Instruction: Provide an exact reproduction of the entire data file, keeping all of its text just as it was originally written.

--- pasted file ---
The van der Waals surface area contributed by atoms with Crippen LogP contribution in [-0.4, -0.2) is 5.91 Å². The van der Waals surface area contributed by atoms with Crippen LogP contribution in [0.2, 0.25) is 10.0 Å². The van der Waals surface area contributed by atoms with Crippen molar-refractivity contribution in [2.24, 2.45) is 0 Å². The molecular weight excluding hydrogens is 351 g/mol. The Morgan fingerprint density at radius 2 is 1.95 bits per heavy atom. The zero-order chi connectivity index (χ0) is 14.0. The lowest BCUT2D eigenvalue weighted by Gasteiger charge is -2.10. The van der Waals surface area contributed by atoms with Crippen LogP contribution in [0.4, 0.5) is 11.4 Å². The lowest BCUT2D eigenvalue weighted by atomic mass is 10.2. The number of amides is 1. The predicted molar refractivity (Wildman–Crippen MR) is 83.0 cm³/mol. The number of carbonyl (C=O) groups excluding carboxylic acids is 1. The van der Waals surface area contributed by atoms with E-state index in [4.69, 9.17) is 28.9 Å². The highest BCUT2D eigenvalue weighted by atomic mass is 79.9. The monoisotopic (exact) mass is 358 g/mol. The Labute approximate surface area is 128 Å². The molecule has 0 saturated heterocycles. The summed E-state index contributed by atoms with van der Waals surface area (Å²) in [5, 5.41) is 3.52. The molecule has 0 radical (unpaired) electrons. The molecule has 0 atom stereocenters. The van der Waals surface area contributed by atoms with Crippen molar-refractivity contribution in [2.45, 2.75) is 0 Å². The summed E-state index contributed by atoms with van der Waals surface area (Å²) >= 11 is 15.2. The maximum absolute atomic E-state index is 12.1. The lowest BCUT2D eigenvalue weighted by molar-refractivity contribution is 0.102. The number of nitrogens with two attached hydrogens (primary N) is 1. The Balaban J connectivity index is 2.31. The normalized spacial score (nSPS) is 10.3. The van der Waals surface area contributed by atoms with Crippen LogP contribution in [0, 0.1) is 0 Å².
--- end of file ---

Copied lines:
The van der Waals surface area contributed by atoms with Crippen LogP contribution in [-0.4, -0.2) is 5.91 Å². The van der Waals surface area contributed by atoms with Crippen LogP contribution in [0.2, 0.25) is 10.0 Å². The van der Waals surface area contributed by atoms with Crippen molar-refractivity contribution in [2.24, 2.45) is 0 Å². The molecular weight excluding hydrogens is 351 g/mol. The Morgan fingerprint density at radius 2 is 1.95 bits per heavy atom. The zero-order chi connectivity index (χ0) is 14.0. The lowest BCUT2D eigenvalue weighted by Gasteiger charge is -2.10. The van der Waals surface area contributed by atoms with Crippen LogP contribution in [0.4, 0.5) is 11.4 Å². The lowest BCUT2D eigenvalue weighted by atomic mass is 10.2. The number of amides is 1. The predicted molar refractivity (Wildman–Crippen MR) is 83.0 cm³/mol. The number of carbonyl (C=O) groups excluding carboxylic acids is 1. The van der Waals surface area contributed by atoms with E-state index in [4.69, 9.17) is 28.9 Å². The highest BCUT2D eigenvalue weighted by atomic mass is 79.9. The monoisotopic (exact) mass is 358 g/mol. The Labute approximate surface area is 128 Å². The molecule has 0 saturated heterocycles. The summed E-state index contributed by atoms with van der Waals surface area (Å²) in [5, 5.41) is 3.52. The molecule has 0 radical (unpaired) electrons. The molecule has 0 atom stereocenters. The van der Waals surface area contributed by atoms with Crippen molar-refractivity contribution in [2.45, 2.75) is 0 Å². The summed E-state index contributed by atoms with van der Waals surface area (Å²) >= 11 is 15.2. The maximum absolute atomic E-state index is 12.1. The lowest BCUT2D eigenvalue weighted by molar-refractivity contribution is 0.102. The number of nitrogens with two attached hydrogens (primary N) is 1. The Balaban J connectivity index is 2.31. The normalized spacial score (nSPS) is 10.3. The van der Waals surface area contributed by atoms with Crippen LogP contribution in [0, 0.1) is 0 Å².